Despite being a bit sour about the newfound hole in our wallets, the panoramic views of the lush savannah below almost made up for it. Our drivers cruised us along a busted up road down into the huge field, where we stopped for a while so Rachel could ride a horse.
Next up was the perhaps the most exciting and terrifying ride of our lives. After the savannah comes the “sea of sand,” where our drivers had to floor it to avoid wiping out. On numerous occasions, the bike I was on swerved back and forth, nearly toppling over at least twice. Realizing that I could very well be meeting my maker any moment, I decided to hold up my GoPro to snap some pictures. If I was going to die out here, I at least wanted people to be able to retrieve a few awesome shots of my final moments.
For visiting the volcano, the best place to stay is Cemoro Lawang – a small town nearby with a few hotels and restaurants. We checked into the Cafe Lava, had a little lunch, and then headed out to walk up to the top of the crater.
See what the insane motorbike crossing over the sea of sand looked like in Part Two of the short video series:
Visiting Mt. Bromo
It’s about a 45-minute walk from the town to the mountain, but there are plenty of enterprising locals who are ready and willing to take you on their motorbike or horse if you’ve got the rupiah for it. Having just come off of that insane motorbike ride to get there, we opted just to walk and enjoy the incredible landscape. For a guy from a flat town in Michigan, walking up to the top of an active volcano was a pretty incredible experience.
Staring down into the steaming crater was an image I’ll never forget – it reminds you of the sheer power going on just beneath the Earth’s surface, and how tiny and insignificant we are standing on top. Off in the distance, we could see local sulfur miners walking along the narrow path around the volcano. Not thrilled at the prospects of potentially slipping and plunging to our untimely deaths, we decided to take in the views behind the barrier.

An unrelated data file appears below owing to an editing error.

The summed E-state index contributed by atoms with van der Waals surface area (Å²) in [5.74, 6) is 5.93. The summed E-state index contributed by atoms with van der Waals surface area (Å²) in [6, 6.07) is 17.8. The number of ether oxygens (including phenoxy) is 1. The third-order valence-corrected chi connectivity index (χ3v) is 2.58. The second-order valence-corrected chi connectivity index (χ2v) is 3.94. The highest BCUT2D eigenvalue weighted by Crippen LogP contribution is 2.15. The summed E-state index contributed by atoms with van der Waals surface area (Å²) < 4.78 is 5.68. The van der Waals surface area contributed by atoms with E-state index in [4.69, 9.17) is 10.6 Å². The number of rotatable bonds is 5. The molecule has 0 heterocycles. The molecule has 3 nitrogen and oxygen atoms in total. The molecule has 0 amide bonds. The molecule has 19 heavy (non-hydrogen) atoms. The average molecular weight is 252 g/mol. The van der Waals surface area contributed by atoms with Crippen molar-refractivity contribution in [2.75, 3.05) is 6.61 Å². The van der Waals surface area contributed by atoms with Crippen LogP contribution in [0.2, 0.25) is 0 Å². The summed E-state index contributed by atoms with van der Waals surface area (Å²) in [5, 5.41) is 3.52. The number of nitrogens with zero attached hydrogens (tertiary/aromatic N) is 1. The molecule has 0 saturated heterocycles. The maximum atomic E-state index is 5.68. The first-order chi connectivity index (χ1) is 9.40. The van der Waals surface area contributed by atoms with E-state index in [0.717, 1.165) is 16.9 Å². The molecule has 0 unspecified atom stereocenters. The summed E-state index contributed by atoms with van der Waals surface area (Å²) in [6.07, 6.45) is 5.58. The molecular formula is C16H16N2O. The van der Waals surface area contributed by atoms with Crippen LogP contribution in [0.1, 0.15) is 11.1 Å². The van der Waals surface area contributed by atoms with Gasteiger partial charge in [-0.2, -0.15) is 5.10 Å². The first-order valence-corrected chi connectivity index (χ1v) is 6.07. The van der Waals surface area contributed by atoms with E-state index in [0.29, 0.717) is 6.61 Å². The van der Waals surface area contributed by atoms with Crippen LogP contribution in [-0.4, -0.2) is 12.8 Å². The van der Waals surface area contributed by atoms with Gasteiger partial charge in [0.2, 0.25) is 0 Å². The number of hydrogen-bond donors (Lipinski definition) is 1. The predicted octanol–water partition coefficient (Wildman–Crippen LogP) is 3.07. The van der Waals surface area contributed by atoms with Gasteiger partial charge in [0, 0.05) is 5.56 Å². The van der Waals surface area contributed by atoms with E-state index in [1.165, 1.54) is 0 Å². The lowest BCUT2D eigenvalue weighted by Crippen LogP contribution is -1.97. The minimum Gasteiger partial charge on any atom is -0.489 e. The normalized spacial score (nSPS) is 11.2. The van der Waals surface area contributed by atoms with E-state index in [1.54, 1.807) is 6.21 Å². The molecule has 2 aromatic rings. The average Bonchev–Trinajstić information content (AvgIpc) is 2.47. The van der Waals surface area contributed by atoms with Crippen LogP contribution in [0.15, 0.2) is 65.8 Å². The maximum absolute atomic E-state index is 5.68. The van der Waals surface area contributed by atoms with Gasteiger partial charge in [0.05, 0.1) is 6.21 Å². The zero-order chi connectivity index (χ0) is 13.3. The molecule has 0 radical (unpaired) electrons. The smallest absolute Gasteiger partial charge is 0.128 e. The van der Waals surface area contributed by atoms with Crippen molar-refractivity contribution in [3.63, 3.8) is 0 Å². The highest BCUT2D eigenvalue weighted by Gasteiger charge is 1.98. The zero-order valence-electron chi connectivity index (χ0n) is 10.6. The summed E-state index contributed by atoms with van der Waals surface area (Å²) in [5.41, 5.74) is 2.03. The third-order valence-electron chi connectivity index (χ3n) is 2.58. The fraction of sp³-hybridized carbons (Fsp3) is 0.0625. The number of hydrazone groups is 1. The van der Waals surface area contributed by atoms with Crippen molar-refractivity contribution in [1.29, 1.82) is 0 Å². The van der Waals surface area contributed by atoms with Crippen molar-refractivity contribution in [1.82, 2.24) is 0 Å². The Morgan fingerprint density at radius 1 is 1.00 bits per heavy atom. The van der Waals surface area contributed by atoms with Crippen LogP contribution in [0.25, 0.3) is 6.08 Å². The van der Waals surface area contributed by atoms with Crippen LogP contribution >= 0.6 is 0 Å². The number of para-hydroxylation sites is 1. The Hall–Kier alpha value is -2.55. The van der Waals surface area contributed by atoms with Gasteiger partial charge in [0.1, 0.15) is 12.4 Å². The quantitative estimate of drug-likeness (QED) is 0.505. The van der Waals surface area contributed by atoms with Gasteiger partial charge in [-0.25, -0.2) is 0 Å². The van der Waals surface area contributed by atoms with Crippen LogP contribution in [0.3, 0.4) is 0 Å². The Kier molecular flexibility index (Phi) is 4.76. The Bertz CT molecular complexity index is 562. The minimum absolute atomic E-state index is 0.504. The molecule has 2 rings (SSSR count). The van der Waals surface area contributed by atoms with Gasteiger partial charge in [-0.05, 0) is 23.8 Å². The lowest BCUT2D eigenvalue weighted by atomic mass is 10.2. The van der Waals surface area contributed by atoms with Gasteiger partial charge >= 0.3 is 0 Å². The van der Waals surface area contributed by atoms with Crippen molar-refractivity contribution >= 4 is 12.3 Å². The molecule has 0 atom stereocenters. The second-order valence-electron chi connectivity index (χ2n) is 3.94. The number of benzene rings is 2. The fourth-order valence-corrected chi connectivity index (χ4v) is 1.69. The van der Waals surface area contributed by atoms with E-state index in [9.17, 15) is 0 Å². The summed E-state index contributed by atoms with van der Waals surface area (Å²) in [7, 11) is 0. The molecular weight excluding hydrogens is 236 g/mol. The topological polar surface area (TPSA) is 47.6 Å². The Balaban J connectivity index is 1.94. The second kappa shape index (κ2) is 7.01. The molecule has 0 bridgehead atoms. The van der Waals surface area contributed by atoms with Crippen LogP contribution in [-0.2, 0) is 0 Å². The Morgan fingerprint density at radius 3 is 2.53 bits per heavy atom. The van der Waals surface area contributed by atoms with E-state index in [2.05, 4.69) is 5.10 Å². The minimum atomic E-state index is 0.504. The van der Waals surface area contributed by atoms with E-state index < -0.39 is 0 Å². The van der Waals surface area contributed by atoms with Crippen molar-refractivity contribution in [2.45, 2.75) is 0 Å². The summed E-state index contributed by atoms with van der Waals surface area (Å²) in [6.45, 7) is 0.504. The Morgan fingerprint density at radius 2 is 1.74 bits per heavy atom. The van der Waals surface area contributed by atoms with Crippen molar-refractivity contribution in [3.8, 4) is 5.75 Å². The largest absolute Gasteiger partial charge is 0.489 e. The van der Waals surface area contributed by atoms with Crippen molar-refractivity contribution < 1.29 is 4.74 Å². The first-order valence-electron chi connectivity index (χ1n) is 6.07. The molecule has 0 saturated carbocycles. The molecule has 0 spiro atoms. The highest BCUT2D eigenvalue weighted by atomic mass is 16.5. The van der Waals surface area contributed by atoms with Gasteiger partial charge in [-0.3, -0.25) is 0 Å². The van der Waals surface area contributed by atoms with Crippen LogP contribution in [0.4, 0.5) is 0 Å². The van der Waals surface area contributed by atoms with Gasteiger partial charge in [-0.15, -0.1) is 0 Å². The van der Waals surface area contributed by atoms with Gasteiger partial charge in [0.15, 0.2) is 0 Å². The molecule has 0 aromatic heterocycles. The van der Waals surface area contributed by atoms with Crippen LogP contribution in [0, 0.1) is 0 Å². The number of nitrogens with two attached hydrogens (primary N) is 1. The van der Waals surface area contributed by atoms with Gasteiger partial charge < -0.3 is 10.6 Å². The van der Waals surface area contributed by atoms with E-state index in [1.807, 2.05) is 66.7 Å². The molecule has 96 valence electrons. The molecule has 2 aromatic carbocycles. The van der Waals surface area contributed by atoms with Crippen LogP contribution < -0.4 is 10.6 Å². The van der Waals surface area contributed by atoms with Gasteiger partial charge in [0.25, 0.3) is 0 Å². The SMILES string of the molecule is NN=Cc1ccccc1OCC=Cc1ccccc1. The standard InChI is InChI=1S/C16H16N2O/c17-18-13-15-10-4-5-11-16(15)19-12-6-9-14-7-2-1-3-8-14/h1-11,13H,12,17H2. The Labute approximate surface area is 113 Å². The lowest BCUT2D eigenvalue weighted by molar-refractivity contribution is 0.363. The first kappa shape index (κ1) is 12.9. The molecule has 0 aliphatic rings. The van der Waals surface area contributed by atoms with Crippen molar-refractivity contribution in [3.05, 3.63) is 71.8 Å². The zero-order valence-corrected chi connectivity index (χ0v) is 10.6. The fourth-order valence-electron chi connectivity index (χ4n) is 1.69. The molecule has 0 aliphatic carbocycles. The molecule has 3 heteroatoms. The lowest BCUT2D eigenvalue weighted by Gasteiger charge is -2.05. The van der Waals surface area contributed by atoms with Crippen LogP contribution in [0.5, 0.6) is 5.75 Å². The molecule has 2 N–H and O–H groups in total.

Back in the town, we got some much needed rest in order to get up and tackle the famed sunrise hike. In the middle of the night, we set out with our headlamps and a few snacks to begin the 2-hour walk to the viewpoint. It was a rough hike to say the least – in the pitch black, attempting to follow the narrow and unmarked trail.
Finally, we made it to the viewpoint, where a few locals set up stands selling coffee and instant noodles. With a hot cup in hand, we crossed our fingers that the early morning fog would dissipate and provide us with that postcard-worthy view of the volcanoes in the distance.
Unfortunately for those of us who made the hike that day, that never happened. The clouds stayed put, and suddenly it was morning. There was no view to speak of, which was a bit disheartening considering all the effort we had put in to get there. Exhausted, cold, and defeated, we headed back down the trail. On the way down, we marveled at how we even made it up the thing in the dark of night in the first place.
Not wanting to head all the way back to town without at least getting a decent glimpse of the national park, we sat and waited at a lower viewpoint. Eventually the clouds began rolling, providing us with a few decent views. It wasn’t cover of Lonely Planet worthy, but it was better than nothing. Check out the third and final video to see how it all went down:
Back in the town, we were left with a few choices – we could stay another night and attempt the hike again, pay a high price for a jeep ride up there, or just give up and continue our trip. After the epic journey we had had to get there, a great night in the village, and an awesome hike to the top of the crater, we were satisfied enough and decided to power on to our next stop – Kawah Ijen.